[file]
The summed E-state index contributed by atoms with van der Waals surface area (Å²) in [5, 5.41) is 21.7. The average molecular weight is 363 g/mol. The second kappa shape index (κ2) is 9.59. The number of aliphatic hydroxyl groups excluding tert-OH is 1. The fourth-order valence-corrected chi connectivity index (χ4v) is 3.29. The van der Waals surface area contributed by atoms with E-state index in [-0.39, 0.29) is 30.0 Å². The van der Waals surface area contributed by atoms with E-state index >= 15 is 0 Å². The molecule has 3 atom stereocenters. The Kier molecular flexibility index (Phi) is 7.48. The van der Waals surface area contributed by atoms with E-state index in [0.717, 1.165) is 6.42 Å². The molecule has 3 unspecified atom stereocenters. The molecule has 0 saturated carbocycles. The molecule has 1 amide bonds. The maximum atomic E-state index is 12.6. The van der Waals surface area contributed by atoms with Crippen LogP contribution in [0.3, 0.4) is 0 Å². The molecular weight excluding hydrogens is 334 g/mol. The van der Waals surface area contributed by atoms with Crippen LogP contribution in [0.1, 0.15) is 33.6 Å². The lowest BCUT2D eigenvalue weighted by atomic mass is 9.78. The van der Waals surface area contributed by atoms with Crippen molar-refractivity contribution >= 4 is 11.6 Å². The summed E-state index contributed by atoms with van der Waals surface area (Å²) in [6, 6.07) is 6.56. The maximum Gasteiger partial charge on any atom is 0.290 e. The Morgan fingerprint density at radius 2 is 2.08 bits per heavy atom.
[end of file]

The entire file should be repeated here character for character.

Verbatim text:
The summed E-state index contributed by atoms with van der Waals surface area (Å²) in [5, 5.41) is 21.7. The average molecular weight is 363 g/mol. The second kappa shape index (κ2) is 9.59. The number of aliphatic hydroxyl groups excluding tert-OH is 1. The fourth-order valence-corrected chi connectivity index (χ4v) is 3.29. The van der Waals surface area contributed by atoms with E-state index in [-0.39, 0.29) is 30.0 Å². The van der Waals surface area contributed by atoms with E-state index >= 15 is 0 Å². The molecule has 3 atom stereocenters. The Kier molecular flexibility index (Phi) is 7.48. The van der Waals surface area contributed by atoms with E-state index in [0.717, 1.165) is 6.42 Å². The molecule has 3 unspecified atom stereocenters. The molecule has 0 saturated carbocycles. The molecule has 1 amide bonds. The maximum atomic E-state index is 12.6. The van der Waals surface area contributed by atoms with Crippen LogP contribution in [0.3, 0.4) is 0 Å². The molecular weight excluding hydrogens is 334 g/mol. The van der Waals surface area contributed by atoms with Crippen LogP contribution in [0.1, 0.15) is 33.6 Å². The lowest BCUT2D eigenvalue weighted by atomic mass is 9.78. The van der Waals surface area contributed by atoms with Crippen molar-refractivity contribution >= 4 is 11.6 Å². The summed E-state index contributed by atoms with van der Waals surface area (Å²) in [6, 6.07) is 6.56. The maximum Gasteiger partial charge on any atom is 0.290 e. The Morgan fingerprint density at radius 2 is 2.08 bits per heavy atom.